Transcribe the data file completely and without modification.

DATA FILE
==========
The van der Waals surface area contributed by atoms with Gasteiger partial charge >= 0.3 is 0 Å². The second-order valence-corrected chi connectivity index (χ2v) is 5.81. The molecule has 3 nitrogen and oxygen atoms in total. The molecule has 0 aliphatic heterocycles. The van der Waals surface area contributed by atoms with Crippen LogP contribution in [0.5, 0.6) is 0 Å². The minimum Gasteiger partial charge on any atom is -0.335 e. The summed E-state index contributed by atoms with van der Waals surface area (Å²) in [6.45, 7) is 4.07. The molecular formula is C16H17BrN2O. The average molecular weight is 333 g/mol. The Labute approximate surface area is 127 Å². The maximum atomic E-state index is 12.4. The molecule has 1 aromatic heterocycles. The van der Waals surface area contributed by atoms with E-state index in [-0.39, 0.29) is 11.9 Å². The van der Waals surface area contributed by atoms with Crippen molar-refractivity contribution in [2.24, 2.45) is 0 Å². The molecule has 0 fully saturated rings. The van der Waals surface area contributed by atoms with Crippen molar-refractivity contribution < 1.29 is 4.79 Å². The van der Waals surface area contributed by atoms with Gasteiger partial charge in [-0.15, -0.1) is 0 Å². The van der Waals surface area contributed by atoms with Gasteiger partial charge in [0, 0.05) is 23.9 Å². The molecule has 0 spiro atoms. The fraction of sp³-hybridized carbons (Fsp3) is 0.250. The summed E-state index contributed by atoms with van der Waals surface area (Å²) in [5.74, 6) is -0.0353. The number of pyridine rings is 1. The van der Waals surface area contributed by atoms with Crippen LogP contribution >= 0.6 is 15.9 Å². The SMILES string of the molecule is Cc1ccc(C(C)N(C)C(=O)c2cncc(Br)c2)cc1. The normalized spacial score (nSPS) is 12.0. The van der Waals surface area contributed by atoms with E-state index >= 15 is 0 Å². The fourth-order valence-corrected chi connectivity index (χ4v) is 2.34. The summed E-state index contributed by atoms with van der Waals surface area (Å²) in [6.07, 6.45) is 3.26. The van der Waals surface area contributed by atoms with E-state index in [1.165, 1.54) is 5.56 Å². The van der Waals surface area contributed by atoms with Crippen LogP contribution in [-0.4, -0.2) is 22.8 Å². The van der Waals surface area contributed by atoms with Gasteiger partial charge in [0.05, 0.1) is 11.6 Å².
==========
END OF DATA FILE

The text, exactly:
The van der Waals surface area contributed by atoms with Gasteiger partial charge >= 0.3 is 0 Å². The second-order valence-corrected chi connectivity index (χ2v) is 5.81. The molecule has 3 nitrogen and oxygen atoms in total. The molecule has 0 aliphatic heterocycles. The van der Waals surface area contributed by atoms with Crippen LogP contribution in [0.5, 0.6) is 0 Å². The minimum Gasteiger partial charge on any atom is -0.335 e. The summed E-state index contributed by atoms with van der Waals surface area (Å²) in [6.45, 7) is 4.07. The molecular formula is C16H17BrN2O. The average molecular weight is 333 g/mol. The Labute approximate surface area is 127 Å². The maximum atomic E-state index is 12.4. The molecule has 1 aromatic heterocycles. The van der Waals surface area contributed by atoms with E-state index in [-0.39, 0.29) is 11.9 Å². The van der Waals surface area contributed by atoms with Crippen molar-refractivity contribution in [2.24, 2.45) is 0 Å². The molecule has 0 fully saturated rings. The van der Waals surface area contributed by atoms with Crippen molar-refractivity contribution < 1.29 is 4.79 Å². The van der Waals surface area contributed by atoms with Gasteiger partial charge in [-0.15, -0.1) is 0 Å². The van der Waals surface area contributed by atoms with Gasteiger partial charge in [0, 0.05) is 23.9 Å². The molecule has 0 spiro atoms. The fraction of sp³-hybridized carbons (Fsp3) is 0.250. The summed E-state index contributed by atoms with van der Waals surface area (Å²) in [5.74, 6) is -0.0353. The number of pyridine rings is 1. The van der Waals surface area contributed by atoms with Crippen LogP contribution >= 0.6 is 15.9 Å². The SMILES string of the molecule is Cc1ccc(C(C)N(C)C(=O)c2cncc(Br)c2)cc1. The normalized spacial score (nSPS) is 12.0. The van der Waals surface area contributed by atoms with E-state index >= 15 is 0 Å². The fourth-order valence-corrected chi connectivity index (χ4v) is 2.34. The summed E-state index contributed by atoms with van der Waals surface area (Å²) in [6.07, 6.45) is 3.26. The van der Waals surface area contributed by atoms with E-state index in [1.165, 1.54) is 5.56 Å². The van der Waals surface area contributed by atoms with Crippen LogP contribution in [-0.4, -0.2) is 22.8 Å². The van der Waals surface area contributed by atoms with Gasteiger partial charge in [0.05, 0.1) is 11.6 Å².